My creative process works much in this way but I don't follow all of the steps in any certain order. Part of mine has to do with how the story sounds to
me when my computer reads it aloud. I will also get ideas about something from conversation, workshops or a file I have called 'bad writing' where I just
write a scene I don't like in a different way until I stumble on something that I like. I also use music, eavesdropping and descriptions of interesting places or people from the sighted individuals around me. What ever sparks your creative juices is what works for you. Go with it. There is an instinct inside of us, an instinct when we read our own work and can tell its not what we wanted which will cause a sort of discomfort in your mind. Go with that instinct as well. Every time I have Beta readers do a critique for me, they will point out problems to me. My response will inevitable be..."Yeah, I kind of knew that."

Beta Readers and Critique partners are the best way to get around your own ego to the problems that are in your way.
Don't ever be afraid to get feedback, or criticism. It will only make you better. You don't have to agree or run yourself down if your feedback was harsh. Listen to what they're trying to tell you without defending your own work. Readers will attack, but if you become better... then they taught you how to make a ramshackle building a truly beautiful Novel!
In the meantime keep writing and reading!

Thursday, June 16, 2016

If Love is The Answer...What is the Question?

During an author showcase I did with The World Of Ink Network on Monday, the writers and I discussed the brutal slaughter of 50 people in Orlando Florida on Sunday morning. This group of writers was made up of a few different genres. Romance, Children's books, Young Adult, Occult fiction and Horror to name a few. The incident in Florida this weekend was equally disturbing to all of us however.
One of the writers, politically active and socially conscious was especially passionate about his views and made an interesting statement that stuck with me.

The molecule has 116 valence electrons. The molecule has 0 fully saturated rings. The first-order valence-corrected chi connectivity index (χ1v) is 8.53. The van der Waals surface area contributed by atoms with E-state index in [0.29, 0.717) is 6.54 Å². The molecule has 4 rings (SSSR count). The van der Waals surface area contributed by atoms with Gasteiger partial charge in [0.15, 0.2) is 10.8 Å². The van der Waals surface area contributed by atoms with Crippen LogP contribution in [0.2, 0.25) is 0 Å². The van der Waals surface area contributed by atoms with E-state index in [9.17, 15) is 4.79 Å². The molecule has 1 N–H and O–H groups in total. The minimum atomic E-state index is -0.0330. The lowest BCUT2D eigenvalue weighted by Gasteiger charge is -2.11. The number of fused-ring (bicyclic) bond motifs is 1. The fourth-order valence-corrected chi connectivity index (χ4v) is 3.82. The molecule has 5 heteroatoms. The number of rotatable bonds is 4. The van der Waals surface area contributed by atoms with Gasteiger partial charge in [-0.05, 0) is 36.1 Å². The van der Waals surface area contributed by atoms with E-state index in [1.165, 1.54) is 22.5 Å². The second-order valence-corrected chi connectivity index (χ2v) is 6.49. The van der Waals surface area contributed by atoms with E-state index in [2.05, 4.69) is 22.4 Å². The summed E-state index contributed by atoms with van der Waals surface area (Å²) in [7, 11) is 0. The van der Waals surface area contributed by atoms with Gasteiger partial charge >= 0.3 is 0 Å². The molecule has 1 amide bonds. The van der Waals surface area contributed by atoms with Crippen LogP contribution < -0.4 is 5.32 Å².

When speaking of feeling powerless in these terrorist attacks, he said, "The writing is our voice. We speak out against the things we cannot change when we tell of the changes being made with in our worlds."
I write suspense and romance. At first, I felt a bit chagrined at my 'voice' being about love and romance when so clearly there are larger things at stake.
As our conversation expanded, we spoke of our books, our writing and our motivations. I began to understand this author's earlier statement.
My world view is that pure love, understanding, and acceptance of all people will heal even the deepest wound and bring about joy and peace. Those are the stories I tell. Of people who face tragedy, disease, death and heart break. Individuals who take their darkest moments and heal through the power of love. I believe Love is the answer. The world's I create inside my novels are meant to show how taking our differences, finding common ground and loving despite the things that separate us is the answer.
As you write the things that you believe in, notice that the healing hands and hearts of your readers will change. The world is a bigger place. But one soul, one heart, and one friend at a time your contributions toward a better world will change everything.
Find inside of your self what you believe to be the answer and then figure out what question the readers in your genre are asking.
God bless the family and loved ones of those lost, injured and traumatized in Florida. We pray for you, mourn for you and love you for your courage.
Hold on to what you believe in and heal the world one heart at a time. In the meantime, keep reading and writing!

Thursday, April 14, 2016

Tell Me About It!